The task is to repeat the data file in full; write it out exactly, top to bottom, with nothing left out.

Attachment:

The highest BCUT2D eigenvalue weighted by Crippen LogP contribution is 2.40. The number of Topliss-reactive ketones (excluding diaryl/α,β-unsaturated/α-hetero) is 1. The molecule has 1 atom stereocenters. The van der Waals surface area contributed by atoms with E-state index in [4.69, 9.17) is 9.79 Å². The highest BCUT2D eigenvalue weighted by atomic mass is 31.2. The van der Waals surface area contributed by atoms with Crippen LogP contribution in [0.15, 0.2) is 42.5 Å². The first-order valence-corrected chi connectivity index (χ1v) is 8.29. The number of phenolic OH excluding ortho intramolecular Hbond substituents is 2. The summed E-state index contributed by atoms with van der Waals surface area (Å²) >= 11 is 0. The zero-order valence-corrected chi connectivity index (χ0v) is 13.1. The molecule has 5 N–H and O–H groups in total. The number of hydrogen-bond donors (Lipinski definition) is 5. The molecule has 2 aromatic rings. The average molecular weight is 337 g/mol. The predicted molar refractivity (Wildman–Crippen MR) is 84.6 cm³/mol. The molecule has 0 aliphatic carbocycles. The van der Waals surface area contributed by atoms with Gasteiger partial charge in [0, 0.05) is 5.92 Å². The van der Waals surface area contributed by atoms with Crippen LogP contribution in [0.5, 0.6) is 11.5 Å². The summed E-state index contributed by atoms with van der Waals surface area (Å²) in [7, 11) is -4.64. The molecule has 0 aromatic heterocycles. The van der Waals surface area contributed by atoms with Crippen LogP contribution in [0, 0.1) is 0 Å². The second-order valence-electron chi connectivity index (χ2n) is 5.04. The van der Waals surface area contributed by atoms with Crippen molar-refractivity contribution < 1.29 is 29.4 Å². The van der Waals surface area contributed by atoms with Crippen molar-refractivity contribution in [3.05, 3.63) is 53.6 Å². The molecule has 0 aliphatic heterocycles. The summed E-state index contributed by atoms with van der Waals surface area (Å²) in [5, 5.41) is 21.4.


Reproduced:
The highest BCUT2D eigenvalue weighted by Crippen LogP contribution is 2.40. The number of Topliss-reactive ketones (excluding diaryl/α,β-unsaturated/α-hetero) is 1. The molecule has 1 atom stereocenters. The van der Waals surface area contributed by atoms with E-state index in [4.69, 9.17) is 9.79 Å². The highest BCUT2D eigenvalue weighted by atomic mass is 31.2. The van der Waals surface area contributed by atoms with Crippen LogP contribution in [0.15, 0.2) is 42.5 Å². The first-order valence-corrected chi connectivity index (χ1v) is 8.29. The number of phenolic OH excluding ortho intramolecular Hbond substituents is 2. The summed E-state index contributed by atoms with van der Waals surface area (Å²) >= 11 is 0. The zero-order valence-corrected chi connectivity index (χ0v) is 13.1. The molecule has 5 N–H and O–H groups in total. The number of hydrogen-bond donors (Lipinski definition) is 5. The molecule has 2 aromatic rings. The average molecular weight is 337 g/mol. The predicted molar refractivity (Wildman–Crippen MR) is 84.6 cm³/mol. The molecule has 0 aliphatic carbocycles. The van der Waals surface area contributed by atoms with Gasteiger partial charge in [0, 0.05) is 5.92 Å². The van der Waals surface area contributed by atoms with Crippen LogP contribution in [0.5, 0.6) is 11.5 Å². The summed E-state index contributed by atoms with van der Waals surface area (Å²) in [7, 11) is -4.64. The molecule has 0 aromatic heterocycles. The van der Waals surface area contributed by atoms with Crippen LogP contribution in [0, 0.1) is 0 Å². The second-order valence-electron chi connectivity index (χ2n) is 5.04. The van der Waals surface area contributed by atoms with Crippen molar-refractivity contribution < 1.29 is 29.4 Å². The van der Waals surface area contributed by atoms with Crippen molar-refractivity contribution in [3.05, 3.63) is 53.6 Å². The molecule has 0 aliphatic heterocycles. The summed E-state index contributed by atoms with van der Waals surface area (Å²) in [5, 5.41) is 21.4.